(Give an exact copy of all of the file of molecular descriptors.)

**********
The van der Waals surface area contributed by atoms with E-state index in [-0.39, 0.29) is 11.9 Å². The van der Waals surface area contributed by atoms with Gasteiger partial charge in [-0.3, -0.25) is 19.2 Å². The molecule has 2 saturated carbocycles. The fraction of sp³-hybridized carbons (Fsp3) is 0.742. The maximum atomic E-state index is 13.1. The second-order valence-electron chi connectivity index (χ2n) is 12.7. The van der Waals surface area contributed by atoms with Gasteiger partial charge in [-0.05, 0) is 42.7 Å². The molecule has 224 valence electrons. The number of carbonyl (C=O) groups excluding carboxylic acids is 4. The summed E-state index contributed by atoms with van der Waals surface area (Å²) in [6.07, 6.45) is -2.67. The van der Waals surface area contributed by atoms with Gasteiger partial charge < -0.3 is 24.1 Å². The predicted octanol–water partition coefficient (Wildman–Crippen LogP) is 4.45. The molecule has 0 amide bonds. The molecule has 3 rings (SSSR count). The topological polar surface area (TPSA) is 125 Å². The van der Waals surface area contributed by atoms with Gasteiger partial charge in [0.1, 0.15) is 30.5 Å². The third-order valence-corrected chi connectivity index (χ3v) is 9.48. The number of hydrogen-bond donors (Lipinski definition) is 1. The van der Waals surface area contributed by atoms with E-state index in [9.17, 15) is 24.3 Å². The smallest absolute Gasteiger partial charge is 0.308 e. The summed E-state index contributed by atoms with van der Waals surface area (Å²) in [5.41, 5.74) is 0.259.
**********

The van der Waals surface area contributed by atoms with E-state index in [-0.39, 0.29) is 11.9 Å². The van der Waals surface area contributed by atoms with Gasteiger partial charge in [-0.3, -0.25) is 19.2 Å². The molecule has 2 saturated carbocycles. The fraction of sp³-hybridized carbons (Fsp3) is 0.742. The maximum atomic E-state index is 13.1. The second-order valence-electron chi connectivity index (χ2n) is 12.7. The van der Waals surface area contributed by atoms with Gasteiger partial charge in [-0.05, 0) is 42.7 Å². The molecule has 224 valence electrons. The number of carbonyl (C=O) groups excluding carboxylic acids is 4. The summed E-state index contributed by atoms with van der Waals surface area (Å²) in [6.07, 6.45) is -2.67. The van der Waals surface area contributed by atoms with Gasteiger partial charge < -0.3 is 24.1 Å². The predicted octanol–water partition coefficient (Wildman–Crippen LogP) is 4.45. The molecule has 0 amide bonds. The molecule has 3 rings (SSSR count). The topological polar surface area (TPSA) is 125 Å². The van der Waals surface area contributed by atoms with Gasteiger partial charge in [0.1, 0.15) is 30.5 Å². The third-order valence-corrected chi connectivity index (χ3v) is 9.48. The number of hydrogen-bond donors (Lipinski definition) is 1. The van der Waals surface area contributed by atoms with E-state index in [9.17, 15) is 24.3 Å². The smallest absolute Gasteiger partial charge is 0.308 e. The summed E-state index contributed by atoms with van der Waals surface area (Å²) in [5.41, 5.74) is 0.259.